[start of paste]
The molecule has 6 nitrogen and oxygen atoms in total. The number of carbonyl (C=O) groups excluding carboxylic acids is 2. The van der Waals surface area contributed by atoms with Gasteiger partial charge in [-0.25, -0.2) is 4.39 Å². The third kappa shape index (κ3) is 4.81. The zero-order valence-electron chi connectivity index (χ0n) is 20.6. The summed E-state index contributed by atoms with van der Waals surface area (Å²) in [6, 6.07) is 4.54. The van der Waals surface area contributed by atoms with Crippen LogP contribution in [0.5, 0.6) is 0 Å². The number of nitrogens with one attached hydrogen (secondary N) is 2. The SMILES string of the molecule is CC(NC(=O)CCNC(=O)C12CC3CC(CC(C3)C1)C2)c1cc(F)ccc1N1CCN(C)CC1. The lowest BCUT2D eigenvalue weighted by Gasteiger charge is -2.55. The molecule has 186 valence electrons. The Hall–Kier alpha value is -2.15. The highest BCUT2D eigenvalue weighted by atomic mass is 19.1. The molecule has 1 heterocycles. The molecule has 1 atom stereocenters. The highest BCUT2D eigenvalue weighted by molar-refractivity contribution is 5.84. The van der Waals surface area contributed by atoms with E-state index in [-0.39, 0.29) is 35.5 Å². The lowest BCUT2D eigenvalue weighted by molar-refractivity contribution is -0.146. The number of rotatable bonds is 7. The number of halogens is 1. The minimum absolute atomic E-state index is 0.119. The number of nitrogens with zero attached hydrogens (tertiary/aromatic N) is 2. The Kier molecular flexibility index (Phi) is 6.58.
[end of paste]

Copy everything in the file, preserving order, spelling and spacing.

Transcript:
The molecule has 6 nitrogen and oxygen atoms in total. The number of carbonyl (C=O) groups excluding carboxylic acids is 2. The van der Waals surface area contributed by atoms with Gasteiger partial charge in [-0.25, -0.2) is 4.39 Å². The third kappa shape index (κ3) is 4.81. The zero-order valence-electron chi connectivity index (χ0n) is 20.6. The summed E-state index contributed by atoms with van der Waals surface area (Å²) in [6, 6.07) is 4.54. The van der Waals surface area contributed by atoms with Crippen LogP contribution in [0.5, 0.6) is 0 Å². The number of nitrogens with one attached hydrogen (secondary N) is 2. The SMILES string of the molecule is CC(NC(=O)CCNC(=O)C12CC3CC(CC(C3)C1)C2)c1cc(F)ccc1N1CCN(C)CC1. The lowest BCUT2D eigenvalue weighted by Gasteiger charge is -2.55. The molecule has 186 valence electrons. The Hall–Kier alpha value is -2.15. The highest BCUT2D eigenvalue weighted by atomic mass is 19.1. The molecule has 1 heterocycles. The molecule has 1 atom stereocenters. The highest BCUT2D eigenvalue weighted by molar-refractivity contribution is 5.84. The van der Waals surface area contributed by atoms with E-state index in [-0.39, 0.29) is 35.5 Å². The lowest BCUT2D eigenvalue weighted by molar-refractivity contribution is -0.146. The number of rotatable bonds is 7. The number of halogens is 1. The minimum absolute atomic E-state index is 0.119. The number of nitrogens with zero attached hydrogens (tertiary/aromatic N) is 2. The Kier molecular flexibility index (Phi) is 6.58.